Let’s say you are in a car dealership, and a sedan’s window sticker says: “$25,000 for buyers under age 30, $50,000 for anyone older.”

That probably doesn’t seem like a reasonable way to price automobiles. But the dating app Tinder didn’t hesitate to charge older subscribers more to seek romance online.

Some over-30 Tinder subscribers sued, arguing that the app’s pricing model violates California’s Unruh Act, which bans discrimination on the basis of age, race, gender, national origin and other “personal characteristics.”

The Los Angeles Superior Court ruled against the unhappy subscribers. But the California Court of Appeal swiped left on the lower court’s ruling in a recent decision (Candelore v. Tinder, Inc.), sending the case back for trial.

Tinder, Inc. operates the smartphone-based dating app Tinder. Users see photos and brief information about potential dates, and swipe right to express approval (interest in dating the person) or left for disapproval. If the person in the photo also swipes right, the two are matched for a possible date.

The app is free for those who are content with its basic services. Tinder Plus, with extra features, costs $9.99 per month for those under age 30, but for older users the price is twice as much at $19.99.

In press articles cited in court filings, Tinder defended this age-based pricing. “During our testing we’ve learned, not surprisingly, that younger users are just as excited about Tinder Plus, but are more budget constrained, and need a lower price to pull the trigger,” a Tinder executive told a news outlet.

In court, the company argued that its age-based pricing is not arbitrary or unfair, and is lawful because it is not based on “the irrational, invidious stereotypes that the Unruh Act was intended to proscribe.”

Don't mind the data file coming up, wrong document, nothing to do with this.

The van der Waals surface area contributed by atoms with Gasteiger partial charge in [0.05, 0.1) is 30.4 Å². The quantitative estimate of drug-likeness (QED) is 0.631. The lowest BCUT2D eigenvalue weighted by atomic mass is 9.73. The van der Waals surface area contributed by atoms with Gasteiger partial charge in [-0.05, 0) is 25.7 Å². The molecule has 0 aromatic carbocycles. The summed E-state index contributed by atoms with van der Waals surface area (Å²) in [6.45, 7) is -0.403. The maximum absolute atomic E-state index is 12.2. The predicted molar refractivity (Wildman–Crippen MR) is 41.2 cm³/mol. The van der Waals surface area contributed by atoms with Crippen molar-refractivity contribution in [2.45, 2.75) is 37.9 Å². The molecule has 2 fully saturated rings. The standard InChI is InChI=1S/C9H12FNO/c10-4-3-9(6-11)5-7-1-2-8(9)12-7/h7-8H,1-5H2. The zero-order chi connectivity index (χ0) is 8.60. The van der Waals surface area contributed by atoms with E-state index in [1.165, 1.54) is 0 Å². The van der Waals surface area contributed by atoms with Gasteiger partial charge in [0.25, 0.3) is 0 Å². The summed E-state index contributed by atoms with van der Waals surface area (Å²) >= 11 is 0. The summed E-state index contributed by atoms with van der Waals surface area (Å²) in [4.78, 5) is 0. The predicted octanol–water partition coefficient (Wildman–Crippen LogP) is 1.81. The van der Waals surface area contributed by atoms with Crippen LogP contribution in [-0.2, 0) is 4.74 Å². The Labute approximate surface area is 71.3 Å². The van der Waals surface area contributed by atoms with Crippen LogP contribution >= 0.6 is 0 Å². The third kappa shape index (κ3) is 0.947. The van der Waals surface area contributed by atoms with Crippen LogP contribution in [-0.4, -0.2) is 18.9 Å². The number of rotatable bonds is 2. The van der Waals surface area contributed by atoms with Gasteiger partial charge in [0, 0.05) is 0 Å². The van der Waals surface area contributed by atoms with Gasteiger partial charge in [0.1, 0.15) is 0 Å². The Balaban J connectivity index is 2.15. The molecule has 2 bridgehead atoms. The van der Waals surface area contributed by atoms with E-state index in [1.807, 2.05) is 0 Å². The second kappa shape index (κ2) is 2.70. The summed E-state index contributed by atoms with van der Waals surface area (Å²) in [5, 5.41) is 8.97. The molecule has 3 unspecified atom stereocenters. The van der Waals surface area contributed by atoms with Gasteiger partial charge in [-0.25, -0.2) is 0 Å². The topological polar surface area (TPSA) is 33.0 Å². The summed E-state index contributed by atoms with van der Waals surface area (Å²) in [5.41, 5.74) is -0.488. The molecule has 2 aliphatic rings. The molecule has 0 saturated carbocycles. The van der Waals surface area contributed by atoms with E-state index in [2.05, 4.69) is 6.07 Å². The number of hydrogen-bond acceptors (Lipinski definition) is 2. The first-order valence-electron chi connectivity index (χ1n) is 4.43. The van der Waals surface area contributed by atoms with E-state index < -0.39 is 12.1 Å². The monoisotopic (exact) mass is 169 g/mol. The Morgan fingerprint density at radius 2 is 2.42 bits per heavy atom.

Tinder insisted it is not discriminating on the basis of age, but instead is using a pricing model that “rationally treats youth as a reasonable proxy for economic disadvantage.”

It is “self-evident that people under 30 face financial challenges,” it said, and this “common knowledge provides a reasonable and non-arbitrary basis for Tinder to offer a discount to people under 30.”

That was good enough for the lower court, which sustained Tinder’s demurrer (that is, it ruled that plaintiff Candelore had not established sufficient legal basis for his complaint.)

The differential pricing was not an “unfair” practice in violation of the Unruh Act, the trial judge ruled, because it gave more consumers access to the offered services, and also allowed “profit maximization by the vendor, a legitimate goal in our capitalistic society.”

But the appellate court didn’t see it that way. After all, not all prospective Tinder users under 30 are financially disadvantaged, and not everyone over 30 is rolling in cash.

Age discrimination may violate the Unruh Act “if used as an arbitrary class-based generalization,” the appellate court said.

Operators of retirement homes are allowed to have age-limited admission policies, it noted, because of the special housing needs of the elderly. And some age-related pricing discounts, such as offering seniors and children reduced prices for movie theatre tickets and bus fares, are allowed by specific California statutes.

“The danger of using age as a proxy for income to justify age-discriminatory pricing becomes more apparent when one acknowledges that such pricing operates not merely as a discount for the favored age group, but effectively as a surcharge on the disfavored one,” the appellate court said.

“It is inconceivable,” it added, “that an antidiscrimination law like the Unruh Act would countenance a grocer charging an unemployed 31-year-old patron twice as much as an employed 28-year-old customer” merely because market research showed those over 30 “as a group” generally earn more than 18-to-29-year-olds.

Profit maximization is a legitimate business objective which can be advanced by price discrimination, such as offering different features at different price points, or by reducing prices during a sale. However, maximizing profits “can never serve as an excuse for prohibited discrimination among potential customers,” the court said.

Tinder, the justices noted, could have offered different membership levels at prices that attracted budget-conscious users and, with additional features, appealed to users willing to pay more – all without discriminating among users on the basis of age.

Concluding that the lower court erred in preventing the plaintiff from pursuing his lawsuit, they sent the case back for a full trial, awarding Candelore his costs on appeal.

By Rachel E. Balchum